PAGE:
BENGALURU: Girls in festive mood, young Buddha and Radha-Krishna are among G Subramanian’s works at Art Houz’s Modernists of Bangalore. As always, these mixed-media works also display a childlike innocence.
This quality in the artist’s works is likely a reflection of his experience of working with kids. Subramanian took to teaching children in Saudi Arabia, also keeping his job as graphic designer, after he lost his nine-year-old daughter.
He says, “I would interact with them, and would develop childlike characters. I would paint young Buddha or Krishna. There’s childlike innocence in whatever I do.”
Subramanian equates art to ‘remembering my daughter’.
He took his passion for painting seriously after he won the Saudi National Award thrice, and in 2003, he decided to quit his job and move to Bengaluru.
He has also won several other accolades. Sadia 6th Malwan GCC Countries Biennale Award (2003) and AIFACS Award, Delhi (2000) are some laurels he has bagged.
The former graphic designer finds it easiest to work with paper.
He says, “I do figurative. I like painting. It makes me happy. I wanted to do something different and unique. Many artists do oil painting but I am comfortable with this medium.”
Super-imposed against an abstract background, his iconic collage forms stand out vividly. The silhouettes of gods and goddesses or little girls, recurring motifs in his works, are filled with hand-torn magazine images, later worked upon using acrylic paint.
Colour is the predominant element of his work. “Everyone likes colours. It is appealing to children as well. That is why most of my works hang in children’s rooms,” he explains.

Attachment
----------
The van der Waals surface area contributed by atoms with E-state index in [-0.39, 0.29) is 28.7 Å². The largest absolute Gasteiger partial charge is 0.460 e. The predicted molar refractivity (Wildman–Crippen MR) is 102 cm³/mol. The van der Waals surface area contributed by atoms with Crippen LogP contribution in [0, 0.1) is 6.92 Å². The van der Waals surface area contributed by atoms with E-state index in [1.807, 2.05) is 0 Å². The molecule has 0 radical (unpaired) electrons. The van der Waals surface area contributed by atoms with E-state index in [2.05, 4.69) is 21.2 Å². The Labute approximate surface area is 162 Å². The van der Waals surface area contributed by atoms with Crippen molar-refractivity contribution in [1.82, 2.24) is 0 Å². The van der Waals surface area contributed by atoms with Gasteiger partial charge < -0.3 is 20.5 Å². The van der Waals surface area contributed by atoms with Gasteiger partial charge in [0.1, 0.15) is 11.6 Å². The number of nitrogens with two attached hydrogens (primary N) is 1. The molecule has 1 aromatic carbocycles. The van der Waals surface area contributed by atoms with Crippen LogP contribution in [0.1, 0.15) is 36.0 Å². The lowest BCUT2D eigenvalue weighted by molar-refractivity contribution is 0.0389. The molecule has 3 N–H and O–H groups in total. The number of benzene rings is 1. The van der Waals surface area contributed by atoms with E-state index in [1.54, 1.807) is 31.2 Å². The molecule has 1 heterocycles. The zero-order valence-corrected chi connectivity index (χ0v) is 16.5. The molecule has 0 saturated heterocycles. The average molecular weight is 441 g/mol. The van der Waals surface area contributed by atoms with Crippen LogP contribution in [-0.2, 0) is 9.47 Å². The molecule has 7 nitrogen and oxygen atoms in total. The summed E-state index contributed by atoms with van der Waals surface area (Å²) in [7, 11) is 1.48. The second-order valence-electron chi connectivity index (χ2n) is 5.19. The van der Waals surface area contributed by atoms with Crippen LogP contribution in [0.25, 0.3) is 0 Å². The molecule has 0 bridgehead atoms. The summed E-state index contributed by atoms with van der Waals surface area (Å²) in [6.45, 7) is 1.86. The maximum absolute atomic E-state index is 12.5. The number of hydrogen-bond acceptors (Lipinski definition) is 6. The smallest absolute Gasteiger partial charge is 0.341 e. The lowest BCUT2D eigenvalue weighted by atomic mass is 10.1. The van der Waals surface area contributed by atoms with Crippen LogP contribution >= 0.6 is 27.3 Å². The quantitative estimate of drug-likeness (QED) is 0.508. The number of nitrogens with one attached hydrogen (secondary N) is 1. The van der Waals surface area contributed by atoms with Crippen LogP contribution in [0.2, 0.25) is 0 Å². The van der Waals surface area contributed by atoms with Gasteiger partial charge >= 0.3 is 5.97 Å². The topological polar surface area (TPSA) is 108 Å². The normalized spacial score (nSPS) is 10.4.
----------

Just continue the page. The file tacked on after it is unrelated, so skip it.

He paints characters with closed eyes to depict meditation. He says, “When the eyes are open, there could be many disturbances. Another reason I prefer closed eyes is because I feel it is divine.”
Art has its own language, he believes. “You need to keep several elements in mind while developing your work. Composition is very important,” he says.
Subramanian was born in 1952 in Thandavankulam, Tamil Nadu, and studied in Government College of Art and Crafts.
His father Gopalaswamy Nainar was a theatre artiste in Tamil Nadu, known for his portrayal of female mythological characters. As a child, Subramanian would accompany the actor to all his shows, and observe the artistes as they put on their make up.
Even then, he was drawn to colours, and these childhood memories are an inspiration, says the artist.
When he moved to Bengaluru, galleries mostly refused him.
“Popular artists like (S G) Vasudev and Yusuf (Arakkal) dominated the art scene,” he recalls. “Around that time, a new gallery, Kynkyny had come up. I knew the family and they agreed to display my work at their month-long inaugural show.”
This gave him the much-needed break in the city.
He sees ‘good works’ by other artists challenges as well as learning experiences.
“There are many up and coming young artists. I buy and collect their art works. When I see works better than mine, I am shocked,” he says candidly. “I go pore over them, and think how can I make mine better. This is how it is for every artist.”
He would like to dabble in other media, like metal sculptures and painting with just a brush.
“I wouldn’t like to go on doing only mixed media. But I am not sure when I’ll take the plunge,” he says.